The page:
Here is an excerpt from the seventh post by Mahaney.
Where has John Newton been all my life?
Newton has recently become a mentor for me. He is a rare embodiment of pastoral humility, compassion, wisdom, and courage, and is always theologically informed and gospel centered.
I see his compelling pastoral example particularly in the words of his letters, first written to inquirers and later published for broad readership. Those letters have had a significant effect on my soul and life, and made a huge difference in how I view and respond to criticism. This is especially true of his letter titled “On Controversy.”
In this letter Newton explains how to humbly respond to an opponent when engaged in a potentially heated theological debate. The context is obviously different from personal criticism, but you will see that Newton’s instruction is relevant to pastors who experience the sting of personal criticism.
In his letter, Newton makes three particularly important points:
1. Pray for your critic.
As to your opponent, I wish, that, before you set pen to paper against him, and during the whole time you are preparing your answer, you may commend him by earnest prayer to the Lord’s teaching and blessing. This practice will have a direct tendency to conciliate your heart to love and pity him.
In reality, it is difficult for me to sinfully judge—or even indefinitely dislike—someone I am consistently praying for.
2. If your critic is a believer, count them your brother or sister in Christ.
If you account [your opponent] a believer, though greatly mistaken in the subject of debate between you, the words of David to Joab concerning Absalom are very applicable: “Deal gently with him for my sake” [2 Samuel 18:5]. The Lord loves him and bears with him; therefore you must not despise him, or treat him harshly. The Lord bears with you likewise, and expects that you should show tenderness to others, from a sense of the much forgiveness you need yourself. In a little while you will meet in heaven; he will then be dearer to you than the nearest friend you have upon earth is to you now. Anticipate that period in your thoughts; and though you may find it necessary to oppose his errors, view him personally as a kindred soul, with whom you are to be happy in Christ forever.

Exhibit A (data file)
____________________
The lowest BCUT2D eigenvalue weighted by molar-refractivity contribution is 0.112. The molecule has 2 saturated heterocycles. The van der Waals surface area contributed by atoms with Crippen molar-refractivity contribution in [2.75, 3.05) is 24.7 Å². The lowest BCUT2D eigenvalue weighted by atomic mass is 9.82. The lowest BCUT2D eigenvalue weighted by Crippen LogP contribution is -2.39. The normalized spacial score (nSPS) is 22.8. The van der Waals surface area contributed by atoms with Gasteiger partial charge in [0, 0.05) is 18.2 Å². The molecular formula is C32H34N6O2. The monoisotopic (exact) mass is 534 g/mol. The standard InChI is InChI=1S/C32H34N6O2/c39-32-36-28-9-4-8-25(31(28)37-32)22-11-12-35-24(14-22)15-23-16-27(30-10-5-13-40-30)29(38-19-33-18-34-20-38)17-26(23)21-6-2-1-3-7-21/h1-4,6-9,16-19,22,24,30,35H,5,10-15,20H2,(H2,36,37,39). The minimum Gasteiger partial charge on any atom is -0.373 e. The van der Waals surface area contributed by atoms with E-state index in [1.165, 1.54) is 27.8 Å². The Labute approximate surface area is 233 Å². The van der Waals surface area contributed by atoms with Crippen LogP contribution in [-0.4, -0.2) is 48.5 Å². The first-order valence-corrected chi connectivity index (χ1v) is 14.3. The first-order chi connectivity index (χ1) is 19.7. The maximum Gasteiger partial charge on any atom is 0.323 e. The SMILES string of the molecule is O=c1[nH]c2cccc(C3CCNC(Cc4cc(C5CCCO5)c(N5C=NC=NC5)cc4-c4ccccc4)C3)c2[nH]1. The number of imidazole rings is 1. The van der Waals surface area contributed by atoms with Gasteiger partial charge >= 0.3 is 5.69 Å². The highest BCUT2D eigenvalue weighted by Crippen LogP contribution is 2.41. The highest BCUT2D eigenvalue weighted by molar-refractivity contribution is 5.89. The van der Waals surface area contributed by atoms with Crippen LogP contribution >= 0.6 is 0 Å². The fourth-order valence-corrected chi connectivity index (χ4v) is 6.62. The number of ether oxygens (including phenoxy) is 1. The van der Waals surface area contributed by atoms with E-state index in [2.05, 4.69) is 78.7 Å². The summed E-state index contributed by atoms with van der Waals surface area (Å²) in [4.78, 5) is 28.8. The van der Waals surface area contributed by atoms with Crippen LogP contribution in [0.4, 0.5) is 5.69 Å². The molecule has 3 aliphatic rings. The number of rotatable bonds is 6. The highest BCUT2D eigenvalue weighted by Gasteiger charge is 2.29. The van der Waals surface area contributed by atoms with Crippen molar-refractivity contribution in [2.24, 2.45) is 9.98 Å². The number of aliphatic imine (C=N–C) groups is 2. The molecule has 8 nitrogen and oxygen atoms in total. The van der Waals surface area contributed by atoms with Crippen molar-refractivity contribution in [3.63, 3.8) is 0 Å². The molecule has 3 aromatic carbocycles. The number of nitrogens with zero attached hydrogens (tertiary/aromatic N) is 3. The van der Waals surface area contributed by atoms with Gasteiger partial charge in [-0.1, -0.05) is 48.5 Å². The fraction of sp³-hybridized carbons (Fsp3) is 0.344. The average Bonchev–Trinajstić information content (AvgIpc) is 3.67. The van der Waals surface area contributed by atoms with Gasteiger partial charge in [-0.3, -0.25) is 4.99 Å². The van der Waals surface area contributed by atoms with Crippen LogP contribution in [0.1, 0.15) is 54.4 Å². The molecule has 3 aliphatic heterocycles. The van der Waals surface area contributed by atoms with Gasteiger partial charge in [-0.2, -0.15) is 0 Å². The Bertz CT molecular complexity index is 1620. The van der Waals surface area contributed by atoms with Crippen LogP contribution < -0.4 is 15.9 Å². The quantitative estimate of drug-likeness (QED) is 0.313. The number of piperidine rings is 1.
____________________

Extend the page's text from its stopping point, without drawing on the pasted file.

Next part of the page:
“Dearer to me than the nearest friend.” How is that possible? It is possible in light of eternity, and it is possible because he is a brother for whom Christ also died (Romans 14:15).
Please read Newton’s words again (they cannot possibly be digested in one quick read). This paragraph is full of convicting wisdom. I have read it many, many times and I plan to return to it again, particularly when I am being criticized. This perspective will transform your attitude toward your critic.
3. Or, if your critic is not a believer, show them compassion as an unbeliever who needs Christ.
But if you look upon him as an unconverted person, in a state of enmity against God and his grace (a supposition which, without good evidence, you should be very unwilling to admit), he is a more proper subject of your compassion then of your anger.*
* John Newton, The Works of John Newton (London: 1820), 1:268–269.